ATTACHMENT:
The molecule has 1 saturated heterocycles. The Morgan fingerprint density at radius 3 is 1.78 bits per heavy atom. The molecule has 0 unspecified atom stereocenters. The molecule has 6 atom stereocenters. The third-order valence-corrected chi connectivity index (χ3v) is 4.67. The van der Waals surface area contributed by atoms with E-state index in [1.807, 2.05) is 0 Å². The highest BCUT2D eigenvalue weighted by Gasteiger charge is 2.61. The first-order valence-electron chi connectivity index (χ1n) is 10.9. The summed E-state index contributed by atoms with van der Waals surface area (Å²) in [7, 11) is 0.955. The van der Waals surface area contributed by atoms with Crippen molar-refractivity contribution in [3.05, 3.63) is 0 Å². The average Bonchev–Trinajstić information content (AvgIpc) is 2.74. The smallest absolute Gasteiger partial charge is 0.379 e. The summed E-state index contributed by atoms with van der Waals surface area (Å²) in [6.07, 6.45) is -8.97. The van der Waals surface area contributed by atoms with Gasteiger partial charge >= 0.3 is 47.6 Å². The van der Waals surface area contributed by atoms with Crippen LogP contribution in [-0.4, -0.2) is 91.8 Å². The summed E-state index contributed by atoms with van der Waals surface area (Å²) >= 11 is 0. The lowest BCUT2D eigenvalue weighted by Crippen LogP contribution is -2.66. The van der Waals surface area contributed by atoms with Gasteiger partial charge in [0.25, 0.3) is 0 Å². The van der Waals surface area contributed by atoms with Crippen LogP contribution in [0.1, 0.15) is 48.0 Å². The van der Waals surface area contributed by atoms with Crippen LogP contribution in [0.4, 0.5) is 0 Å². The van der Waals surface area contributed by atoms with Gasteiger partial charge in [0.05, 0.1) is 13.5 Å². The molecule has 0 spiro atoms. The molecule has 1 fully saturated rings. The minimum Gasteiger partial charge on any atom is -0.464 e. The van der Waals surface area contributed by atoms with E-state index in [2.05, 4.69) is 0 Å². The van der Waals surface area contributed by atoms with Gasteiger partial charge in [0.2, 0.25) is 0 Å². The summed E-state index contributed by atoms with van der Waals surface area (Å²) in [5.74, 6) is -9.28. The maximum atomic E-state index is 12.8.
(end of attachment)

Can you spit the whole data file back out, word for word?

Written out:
The molecule has 1 saturated heterocycles. The Morgan fingerprint density at radius 3 is 1.78 bits per heavy atom. The molecule has 0 unspecified atom stereocenters. The molecule has 6 atom stereocenters. The third-order valence-corrected chi connectivity index (χ3v) is 4.67. The van der Waals surface area contributed by atoms with E-state index in [1.807, 2.05) is 0 Å². The highest BCUT2D eigenvalue weighted by Gasteiger charge is 2.61. The first-order valence-electron chi connectivity index (χ1n) is 10.9. The summed E-state index contributed by atoms with van der Waals surface area (Å²) in [7, 11) is 0.955. The van der Waals surface area contributed by atoms with Crippen molar-refractivity contribution in [3.05, 3.63) is 0 Å². The average Bonchev–Trinajstić information content (AvgIpc) is 2.74. The smallest absolute Gasteiger partial charge is 0.379 e. The summed E-state index contributed by atoms with van der Waals surface area (Å²) in [6.07, 6.45) is -8.97. The van der Waals surface area contributed by atoms with Gasteiger partial charge >= 0.3 is 47.6 Å². The van der Waals surface area contributed by atoms with Crippen LogP contribution in [-0.4, -0.2) is 91.8 Å². The summed E-state index contributed by atoms with van der Waals surface area (Å²) >= 11 is 0. The lowest BCUT2D eigenvalue weighted by Crippen LogP contribution is -2.66. The van der Waals surface area contributed by atoms with Gasteiger partial charge in [0.25, 0.3) is 0 Å². The van der Waals surface area contributed by atoms with Crippen LogP contribution in [0.1, 0.15) is 48.0 Å². The van der Waals surface area contributed by atoms with Crippen LogP contribution in [0.4, 0.5) is 0 Å². The van der Waals surface area contributed by atoms with Gasteiger partial charge in [0.05, 0.1) is 13.5 Å². The molecule has 0 spiro atoms. The molecule has 1 fully saturated rings. The minimum Gasteiger partial charge on any atom is -0.464 e. The van der Waals surface area contributed by atoms with E-state index in [2.05, 4.69) is 0 Å². The van der Waals surface area contributed by atoms with Gasteiger partial charge in [0.2, 0.25) is 0 Å². The summed E-state index contributed by atoms with van der Waals surface area (Å²) in [5.74, 6) is -9.28. The maximum atomic E-state index is 12.8.